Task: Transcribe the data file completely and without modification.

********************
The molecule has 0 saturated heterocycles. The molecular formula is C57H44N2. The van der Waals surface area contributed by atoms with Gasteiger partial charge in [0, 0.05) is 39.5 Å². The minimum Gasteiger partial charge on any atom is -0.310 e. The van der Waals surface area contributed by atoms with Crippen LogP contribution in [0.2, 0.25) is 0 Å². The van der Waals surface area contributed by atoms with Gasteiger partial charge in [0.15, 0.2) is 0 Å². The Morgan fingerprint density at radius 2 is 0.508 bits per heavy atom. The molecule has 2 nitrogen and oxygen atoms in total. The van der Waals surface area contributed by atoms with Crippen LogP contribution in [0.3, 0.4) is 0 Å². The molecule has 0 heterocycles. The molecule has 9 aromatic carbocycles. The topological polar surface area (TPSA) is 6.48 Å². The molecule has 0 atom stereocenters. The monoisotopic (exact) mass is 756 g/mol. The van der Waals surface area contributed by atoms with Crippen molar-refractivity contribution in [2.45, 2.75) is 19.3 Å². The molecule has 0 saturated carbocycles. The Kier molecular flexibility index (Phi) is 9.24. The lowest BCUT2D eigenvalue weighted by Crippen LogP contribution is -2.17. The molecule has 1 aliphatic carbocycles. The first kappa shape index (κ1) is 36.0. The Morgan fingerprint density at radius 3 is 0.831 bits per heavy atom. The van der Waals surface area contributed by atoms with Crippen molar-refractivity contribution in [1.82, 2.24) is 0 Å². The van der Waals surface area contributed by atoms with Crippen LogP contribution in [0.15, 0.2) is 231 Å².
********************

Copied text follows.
The molecule has 0 saturated heterocycles. The molecular formula is C57H44N2. The van der Waals surface area contributed by atoms with Gasteiger partial charge in [0, 0.05) is 39.5 Å². The minimum Gasteiger partial charge on any atom is -0.310 e. The van der Waals surface area contributed by atoms with Crippen LogP contribution in [0.2, 0.25) is 0 Å². The van der Waals surface area contributed by atoms with Gasteiger partial charge in [0.15, 0.2) is 0 Å². The Morgan fingerprint density at radius 2 is 0.508 bits per heavy atom. The molecule has 2 nitrogen and oxygen atoms in total. The van der Waals surface area contributed by atoms with Crippen LogP contribution in [0.3, 0.4) is 0 Å². The molecule has 0 heterocycles. The molecule has 9 aromatic carbocycles. The topological polar surface area (TPSA) is 6.48 Å². The molecule has 0 atom stereocenters. The monoisotopic (exact) mass is 756 g/mol. The van der Waals surface area contributed by atoms with Crippen molar-refractivity contribution in [2.45, 2.75) is 19.3 Å². The molecule has 0 saturated carbocycles. The Kier molecular flexibility index (Phi) is 9.24. The lowest BCUT2D eigenvalue weighted by Crippen LogP contribution is -2.17. The molecule has 1 aliphatic carbocycles. The first kappa shape index (κ1) is 36.0. The Morgan fingerprint density at radius 3 is 0.831 bits per heavy atom. The van der Waals surface area contributed by atoms with Crippen molar-refractivity contribution in [1.82, 2.24) is 0 Å². The van der Waals surface area contributed by atoms with Crippen LogP contribution in [0.15, 0.2) is 231 Å².